A red wine grape varietal once thought to have been the true Gamay grape of France's Beaujolais region. In the 1970's the grape was identified as one of the many clones of Pinot Noir. The confusion has brought about a new law stating that no wine bearing the name Gamay Beaujolais may be bottled after April 9, 2007. Labeling as Gamay Beaujolais is allowed until that time, however, the wine must be made from at least 75% Pinot Noir and/or Valdiguié grapes and that fact must be stated on the label.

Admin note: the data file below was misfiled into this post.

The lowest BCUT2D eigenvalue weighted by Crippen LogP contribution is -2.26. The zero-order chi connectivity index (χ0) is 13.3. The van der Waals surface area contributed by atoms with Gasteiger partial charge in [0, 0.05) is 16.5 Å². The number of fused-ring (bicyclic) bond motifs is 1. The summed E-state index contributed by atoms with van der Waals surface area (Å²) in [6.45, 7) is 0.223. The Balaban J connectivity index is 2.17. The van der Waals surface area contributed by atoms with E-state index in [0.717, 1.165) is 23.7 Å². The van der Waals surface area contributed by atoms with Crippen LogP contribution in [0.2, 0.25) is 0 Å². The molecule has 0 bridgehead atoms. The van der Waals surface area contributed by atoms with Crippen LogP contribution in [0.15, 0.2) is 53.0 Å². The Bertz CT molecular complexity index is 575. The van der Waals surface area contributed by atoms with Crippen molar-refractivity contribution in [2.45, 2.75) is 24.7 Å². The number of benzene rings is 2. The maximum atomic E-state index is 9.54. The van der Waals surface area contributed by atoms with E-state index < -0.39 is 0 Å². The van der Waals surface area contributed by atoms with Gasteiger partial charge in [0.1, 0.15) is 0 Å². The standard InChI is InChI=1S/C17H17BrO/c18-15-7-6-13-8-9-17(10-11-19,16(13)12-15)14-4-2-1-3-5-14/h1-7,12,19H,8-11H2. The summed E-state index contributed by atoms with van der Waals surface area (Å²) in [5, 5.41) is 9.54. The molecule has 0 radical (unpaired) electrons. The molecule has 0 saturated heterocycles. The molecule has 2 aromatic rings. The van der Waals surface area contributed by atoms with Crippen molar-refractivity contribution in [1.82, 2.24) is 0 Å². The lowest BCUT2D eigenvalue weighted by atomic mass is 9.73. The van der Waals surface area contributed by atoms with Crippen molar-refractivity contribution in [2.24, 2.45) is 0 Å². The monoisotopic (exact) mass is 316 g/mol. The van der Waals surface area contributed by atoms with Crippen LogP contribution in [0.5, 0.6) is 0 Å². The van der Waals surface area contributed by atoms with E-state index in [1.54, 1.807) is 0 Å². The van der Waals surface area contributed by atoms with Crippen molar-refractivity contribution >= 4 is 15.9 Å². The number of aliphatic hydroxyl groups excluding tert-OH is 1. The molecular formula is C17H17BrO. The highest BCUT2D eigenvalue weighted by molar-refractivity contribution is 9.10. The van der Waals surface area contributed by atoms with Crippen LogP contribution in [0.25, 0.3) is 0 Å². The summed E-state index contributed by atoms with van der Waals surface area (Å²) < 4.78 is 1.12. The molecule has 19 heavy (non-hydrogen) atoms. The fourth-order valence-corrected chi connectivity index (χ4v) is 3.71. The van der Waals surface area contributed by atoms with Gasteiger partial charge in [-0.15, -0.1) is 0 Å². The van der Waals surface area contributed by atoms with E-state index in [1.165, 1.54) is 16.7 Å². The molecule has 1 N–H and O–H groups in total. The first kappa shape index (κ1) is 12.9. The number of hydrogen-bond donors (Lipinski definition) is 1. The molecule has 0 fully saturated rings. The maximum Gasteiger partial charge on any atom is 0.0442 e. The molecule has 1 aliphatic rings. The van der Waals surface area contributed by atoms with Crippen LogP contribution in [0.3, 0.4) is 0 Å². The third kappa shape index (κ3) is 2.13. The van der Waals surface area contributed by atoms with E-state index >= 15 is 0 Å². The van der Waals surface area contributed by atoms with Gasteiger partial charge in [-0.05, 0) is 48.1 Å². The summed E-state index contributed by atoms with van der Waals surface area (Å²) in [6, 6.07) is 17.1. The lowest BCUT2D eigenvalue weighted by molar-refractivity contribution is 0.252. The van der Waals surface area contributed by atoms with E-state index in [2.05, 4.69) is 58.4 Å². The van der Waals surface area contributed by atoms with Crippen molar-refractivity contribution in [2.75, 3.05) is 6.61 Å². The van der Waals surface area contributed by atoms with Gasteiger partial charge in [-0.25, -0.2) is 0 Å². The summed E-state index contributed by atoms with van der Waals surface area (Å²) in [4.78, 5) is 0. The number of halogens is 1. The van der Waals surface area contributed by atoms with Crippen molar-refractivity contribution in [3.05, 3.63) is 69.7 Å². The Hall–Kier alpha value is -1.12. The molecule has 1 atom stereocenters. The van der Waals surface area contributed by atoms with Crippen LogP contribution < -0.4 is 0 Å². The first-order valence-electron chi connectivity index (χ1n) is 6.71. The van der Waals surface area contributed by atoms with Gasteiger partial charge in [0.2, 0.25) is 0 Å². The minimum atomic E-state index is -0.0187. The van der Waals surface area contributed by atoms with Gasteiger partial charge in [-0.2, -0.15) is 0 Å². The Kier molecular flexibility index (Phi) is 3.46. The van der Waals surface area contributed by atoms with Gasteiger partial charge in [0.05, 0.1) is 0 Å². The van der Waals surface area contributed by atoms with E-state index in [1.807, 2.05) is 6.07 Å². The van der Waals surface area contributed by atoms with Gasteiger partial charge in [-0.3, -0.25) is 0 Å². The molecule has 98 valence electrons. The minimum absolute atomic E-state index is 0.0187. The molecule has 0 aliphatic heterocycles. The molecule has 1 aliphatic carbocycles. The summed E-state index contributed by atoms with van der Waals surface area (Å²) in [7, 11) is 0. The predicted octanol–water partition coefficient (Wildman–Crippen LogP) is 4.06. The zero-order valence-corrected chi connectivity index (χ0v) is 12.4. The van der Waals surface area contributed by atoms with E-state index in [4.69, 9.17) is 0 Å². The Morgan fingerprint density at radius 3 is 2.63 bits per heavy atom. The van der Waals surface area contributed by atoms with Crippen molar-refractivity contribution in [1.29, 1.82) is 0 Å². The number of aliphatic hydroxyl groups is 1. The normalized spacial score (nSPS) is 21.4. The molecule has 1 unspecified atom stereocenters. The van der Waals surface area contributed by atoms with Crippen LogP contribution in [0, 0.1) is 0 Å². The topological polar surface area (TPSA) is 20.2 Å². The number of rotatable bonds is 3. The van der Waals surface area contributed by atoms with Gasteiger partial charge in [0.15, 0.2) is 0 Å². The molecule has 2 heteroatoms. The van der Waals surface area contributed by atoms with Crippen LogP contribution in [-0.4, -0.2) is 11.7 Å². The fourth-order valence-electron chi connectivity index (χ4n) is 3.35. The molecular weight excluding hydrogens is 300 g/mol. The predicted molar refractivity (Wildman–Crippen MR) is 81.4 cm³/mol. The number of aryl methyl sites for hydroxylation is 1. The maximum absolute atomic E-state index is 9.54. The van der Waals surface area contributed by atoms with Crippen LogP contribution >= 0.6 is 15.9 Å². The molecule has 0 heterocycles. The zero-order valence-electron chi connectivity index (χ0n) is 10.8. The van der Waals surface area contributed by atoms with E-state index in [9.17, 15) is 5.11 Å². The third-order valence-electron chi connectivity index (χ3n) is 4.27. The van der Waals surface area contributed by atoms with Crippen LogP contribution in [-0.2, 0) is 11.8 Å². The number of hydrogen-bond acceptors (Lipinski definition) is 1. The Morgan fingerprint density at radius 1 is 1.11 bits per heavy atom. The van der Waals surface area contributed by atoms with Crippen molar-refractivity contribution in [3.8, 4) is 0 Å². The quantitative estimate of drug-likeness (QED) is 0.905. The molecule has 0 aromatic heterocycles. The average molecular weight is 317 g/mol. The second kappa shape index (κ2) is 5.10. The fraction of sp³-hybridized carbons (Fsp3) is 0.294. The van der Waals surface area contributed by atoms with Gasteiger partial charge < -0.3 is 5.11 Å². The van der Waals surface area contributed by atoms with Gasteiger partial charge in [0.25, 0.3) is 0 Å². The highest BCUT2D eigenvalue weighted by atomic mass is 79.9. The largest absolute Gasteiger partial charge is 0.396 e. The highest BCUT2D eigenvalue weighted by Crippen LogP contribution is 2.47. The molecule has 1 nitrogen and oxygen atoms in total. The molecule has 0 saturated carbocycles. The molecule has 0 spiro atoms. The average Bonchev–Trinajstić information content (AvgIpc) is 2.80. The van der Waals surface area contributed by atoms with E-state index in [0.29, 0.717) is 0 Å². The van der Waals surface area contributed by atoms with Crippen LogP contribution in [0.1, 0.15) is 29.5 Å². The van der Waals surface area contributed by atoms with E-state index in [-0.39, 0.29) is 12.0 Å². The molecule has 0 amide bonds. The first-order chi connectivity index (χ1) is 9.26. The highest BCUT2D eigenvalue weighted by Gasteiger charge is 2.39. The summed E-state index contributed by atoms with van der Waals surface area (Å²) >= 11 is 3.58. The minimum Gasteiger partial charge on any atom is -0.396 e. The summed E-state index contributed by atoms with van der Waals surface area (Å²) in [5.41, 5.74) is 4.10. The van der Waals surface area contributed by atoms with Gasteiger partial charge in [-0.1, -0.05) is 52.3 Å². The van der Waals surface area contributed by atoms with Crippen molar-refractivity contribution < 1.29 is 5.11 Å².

Characteristics: The wine is typically a light to medium bodied, fresh, sweet wine with berry flavors. Exhibits the same characteristics and style of Pinot Noir.
Ageing: Gamay Beaujolais is consumed very young. It is known as a “nouveau” wine and is released annually on the 3rd Thursday of November by French and California winemakers.
Serving temperature: Serve slightly chilled, 55º F.
Food Pairings: Hearty dishes, rich sauces, and honey baked ham.